Slim your body without busting your budget with eight proven ways to save money at fitness facilities
Swimsuit season is just around the corner. Ready to rock your bikini like never before? It’s time to hit the gym—double time. But don’t just sign up at the fitness facility closest to your home or the one delivering flyers that promises the most results. Joining a gym affects your wallet just as much as your waistline. “It’s worth doing your homework and comparing a couple places before you lock yourself into a contract,” says Andrea Woroch, a consumer and money savings expert financial expert. “Gym sale associates use pressure tactics and offer lots of deals to get you to sign up—but nearly 67 percent of gym memberships don’t get used,” she says. Don’t get stuck paying for something you don’t want—check out her tips to help you save serious money on gym costs. (For starters, you can save money by trying The Top 21 Free Fitness Classes in America.)
Most health clubs offer a free week so take advantage of as many complimentary memberships as you can. Not only will you be working out for free, but you’ll be able to really decide if this is the gym for you. Do they have the classes that you want and the times you prefer? Take notes and see what’s equipment is available and when there tends to be crowds. “Truthfully, a gym sales associates will probably pressure you to commit after your first day by offering a limited-time discount,” says Woroch who warns not to fall for the trap. “Ultimately, you'll lose money by taking the deal if you realize the gym isn't right for you,” she says.
Before you sign a gym contract or enroll in a new fitness studio, look for deals online. Groupon and LivingSocial often have trial or deeply discounted gym memberships and personal training. CouponSherpa.com offer coupons and free passes for health clubs including 24Hour Fitness. “You can jump around from gym to studio to bootcamp by taking advantage of new monthly offers,” says Woroch.
Woroch points out that warehouse clubs often offers deals on local gym memberships. Just like with that giant container of cashews or coffee, if you go big, you can save. “You’ll probably have to spend more upfront and buy a one-year or two-year membership, but for those who go to a health club regularly, this is a great way to save money in the long run,” she says. For example, Costco features a Gym Membership and Wellness page with deals like $369.99 for a two-year all-club membership to 24-Hour fitness. That comes to approximately $15 per month with unlimited use of this national chain of gyms. (Not a gym person? Check out ClassPass, FitReserve and other affordable workout options in Luxury Fitness Services We Wish We Could Afford.)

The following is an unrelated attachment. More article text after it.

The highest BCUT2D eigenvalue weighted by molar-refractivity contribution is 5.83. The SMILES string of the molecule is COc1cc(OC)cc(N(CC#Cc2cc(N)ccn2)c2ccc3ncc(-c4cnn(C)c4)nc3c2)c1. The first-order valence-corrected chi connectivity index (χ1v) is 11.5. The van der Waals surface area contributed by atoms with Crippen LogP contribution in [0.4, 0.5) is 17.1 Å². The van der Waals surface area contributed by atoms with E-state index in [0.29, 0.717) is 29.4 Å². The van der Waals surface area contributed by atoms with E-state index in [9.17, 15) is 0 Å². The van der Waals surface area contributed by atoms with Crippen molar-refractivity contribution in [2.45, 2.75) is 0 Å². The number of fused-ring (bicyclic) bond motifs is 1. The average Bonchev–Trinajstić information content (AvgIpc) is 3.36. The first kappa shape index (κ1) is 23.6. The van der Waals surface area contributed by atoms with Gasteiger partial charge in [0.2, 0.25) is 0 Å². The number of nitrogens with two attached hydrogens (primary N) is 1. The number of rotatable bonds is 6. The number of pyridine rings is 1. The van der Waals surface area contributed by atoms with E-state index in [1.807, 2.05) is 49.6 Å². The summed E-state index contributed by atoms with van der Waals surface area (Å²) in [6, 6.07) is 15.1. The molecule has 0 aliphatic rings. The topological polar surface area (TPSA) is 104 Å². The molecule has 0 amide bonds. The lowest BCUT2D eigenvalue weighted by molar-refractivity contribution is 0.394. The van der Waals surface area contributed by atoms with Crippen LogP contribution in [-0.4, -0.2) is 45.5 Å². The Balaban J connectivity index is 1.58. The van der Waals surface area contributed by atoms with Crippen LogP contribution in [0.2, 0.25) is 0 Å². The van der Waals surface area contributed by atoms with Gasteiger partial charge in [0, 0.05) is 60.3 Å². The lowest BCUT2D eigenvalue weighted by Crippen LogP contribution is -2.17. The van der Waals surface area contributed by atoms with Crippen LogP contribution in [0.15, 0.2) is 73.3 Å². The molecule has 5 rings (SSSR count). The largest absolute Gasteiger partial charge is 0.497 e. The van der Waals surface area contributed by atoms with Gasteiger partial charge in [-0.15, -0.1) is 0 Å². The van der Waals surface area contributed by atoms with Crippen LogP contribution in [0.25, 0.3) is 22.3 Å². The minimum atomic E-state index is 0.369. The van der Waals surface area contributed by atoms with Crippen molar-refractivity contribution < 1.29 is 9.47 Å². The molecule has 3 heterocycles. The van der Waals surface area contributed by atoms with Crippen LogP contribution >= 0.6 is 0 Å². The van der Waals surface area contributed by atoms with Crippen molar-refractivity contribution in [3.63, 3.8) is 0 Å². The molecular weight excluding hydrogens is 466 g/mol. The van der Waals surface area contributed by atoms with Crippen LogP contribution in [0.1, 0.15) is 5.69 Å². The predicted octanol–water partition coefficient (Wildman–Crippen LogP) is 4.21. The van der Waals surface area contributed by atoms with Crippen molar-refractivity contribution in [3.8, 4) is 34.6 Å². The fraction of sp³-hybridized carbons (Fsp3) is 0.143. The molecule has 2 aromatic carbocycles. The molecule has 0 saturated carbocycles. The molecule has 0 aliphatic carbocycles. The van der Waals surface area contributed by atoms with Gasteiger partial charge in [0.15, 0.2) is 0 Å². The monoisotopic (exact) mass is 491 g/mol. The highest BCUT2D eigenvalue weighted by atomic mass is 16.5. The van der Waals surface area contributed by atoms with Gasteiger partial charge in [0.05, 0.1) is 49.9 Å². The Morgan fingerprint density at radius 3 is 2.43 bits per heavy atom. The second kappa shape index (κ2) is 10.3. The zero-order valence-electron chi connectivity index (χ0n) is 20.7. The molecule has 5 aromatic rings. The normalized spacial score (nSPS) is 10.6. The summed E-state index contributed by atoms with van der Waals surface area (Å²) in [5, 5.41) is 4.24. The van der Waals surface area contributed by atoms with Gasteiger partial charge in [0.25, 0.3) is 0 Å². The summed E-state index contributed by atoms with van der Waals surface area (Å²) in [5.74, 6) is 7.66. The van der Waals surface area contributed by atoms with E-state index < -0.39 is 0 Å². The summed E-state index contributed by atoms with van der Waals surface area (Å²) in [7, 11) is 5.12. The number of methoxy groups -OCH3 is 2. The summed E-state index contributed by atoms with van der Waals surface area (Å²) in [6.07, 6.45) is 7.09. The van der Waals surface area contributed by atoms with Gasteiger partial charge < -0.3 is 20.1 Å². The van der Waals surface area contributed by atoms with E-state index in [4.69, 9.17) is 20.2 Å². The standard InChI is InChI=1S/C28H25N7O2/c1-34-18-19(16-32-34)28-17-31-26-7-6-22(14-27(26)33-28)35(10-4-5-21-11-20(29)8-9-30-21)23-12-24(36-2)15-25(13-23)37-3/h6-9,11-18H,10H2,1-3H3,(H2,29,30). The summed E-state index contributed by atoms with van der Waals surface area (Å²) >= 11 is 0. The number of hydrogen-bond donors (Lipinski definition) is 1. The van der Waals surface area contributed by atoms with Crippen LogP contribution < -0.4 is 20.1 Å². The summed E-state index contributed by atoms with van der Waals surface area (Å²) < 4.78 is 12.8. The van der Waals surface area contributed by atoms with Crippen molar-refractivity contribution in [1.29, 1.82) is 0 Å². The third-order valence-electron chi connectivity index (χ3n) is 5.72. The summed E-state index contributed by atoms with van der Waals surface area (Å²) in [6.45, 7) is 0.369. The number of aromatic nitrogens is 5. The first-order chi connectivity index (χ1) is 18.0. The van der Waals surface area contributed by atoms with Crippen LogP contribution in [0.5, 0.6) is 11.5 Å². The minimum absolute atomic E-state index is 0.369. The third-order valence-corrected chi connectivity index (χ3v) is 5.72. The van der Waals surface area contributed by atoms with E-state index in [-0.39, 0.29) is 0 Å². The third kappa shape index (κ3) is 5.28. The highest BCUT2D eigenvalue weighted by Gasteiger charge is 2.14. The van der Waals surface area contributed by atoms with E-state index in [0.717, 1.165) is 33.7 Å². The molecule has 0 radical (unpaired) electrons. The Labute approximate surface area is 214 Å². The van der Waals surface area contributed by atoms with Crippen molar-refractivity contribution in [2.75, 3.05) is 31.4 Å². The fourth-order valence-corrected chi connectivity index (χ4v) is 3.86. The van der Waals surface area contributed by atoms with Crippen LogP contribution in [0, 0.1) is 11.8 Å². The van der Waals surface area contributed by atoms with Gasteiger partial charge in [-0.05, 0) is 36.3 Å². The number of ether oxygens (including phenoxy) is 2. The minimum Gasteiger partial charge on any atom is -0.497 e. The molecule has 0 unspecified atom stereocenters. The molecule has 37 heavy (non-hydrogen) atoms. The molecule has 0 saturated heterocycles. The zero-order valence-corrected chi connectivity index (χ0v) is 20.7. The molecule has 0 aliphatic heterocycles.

Paying a flat monthly fee typically works out to less money per visit than a punch pass. However, a recent study from the University of California at Berkeley found gym members who choose a contract with a monthly fee over a 10-visit pass paid $600 more annually. “If you don't have time to hit the gym everyday, paying per visit may offer a better value and will also save you potential early-termination fees if you want to cancel the membership before the contract is up,” says Woroch.
“Sure, you can get a lower monthly rate if you commit to a two-year contract, but you'll pay more overtime if you don't use it or want to switch facilities,” says Woroch. “While you'd like to become a fitness devotee overnight, creating new healthy habits takes time.” She suggests trying the membership on a month-to month basis before you sign up for a year to see if you will actually use it on a regular basis.
“One-on-one personal training sessions are pricey, but if you split the cost of the sessions with a friend who is at the same fitness level, you can save half of the cost of training session,” says Woroch. (Or try consider these affordable 5 Digital Coaches to Help You Reach Your Health Goals.)
Typically, fitness centers have membership goals for each month. “Gyms want to gain new members and retain the ones they have,” says Woroch. “At the first of the month, these sales goals don't seem as daunting to employees as they do in the last week of the month,” she explains. So sign up at the end of the month, when most gyms are willing to make a deal. Likewise, if you can use your free trials and some Groupons to tide you over, summer and fall is a better time of year to score a great gym membership deal. “Summer time is slow for most gyms, so look out for special promotions during this season,” says Woroch.
Ready to pull the trigger and sign a contract? Get as much bang for your buck as you can. Try to score a lower monthly rate and get the initiation fee waived. But don’t stop there. “Ask the membership associate for the first month free, more guest passes, extra personal training sessions, free towels, complimentary childcare and discounts on spa packages (if they’re available),” says Woroch. (And now that you scored that cheap membership, learn these smart Money-Saving Tips for Getting Fiscally Fit.)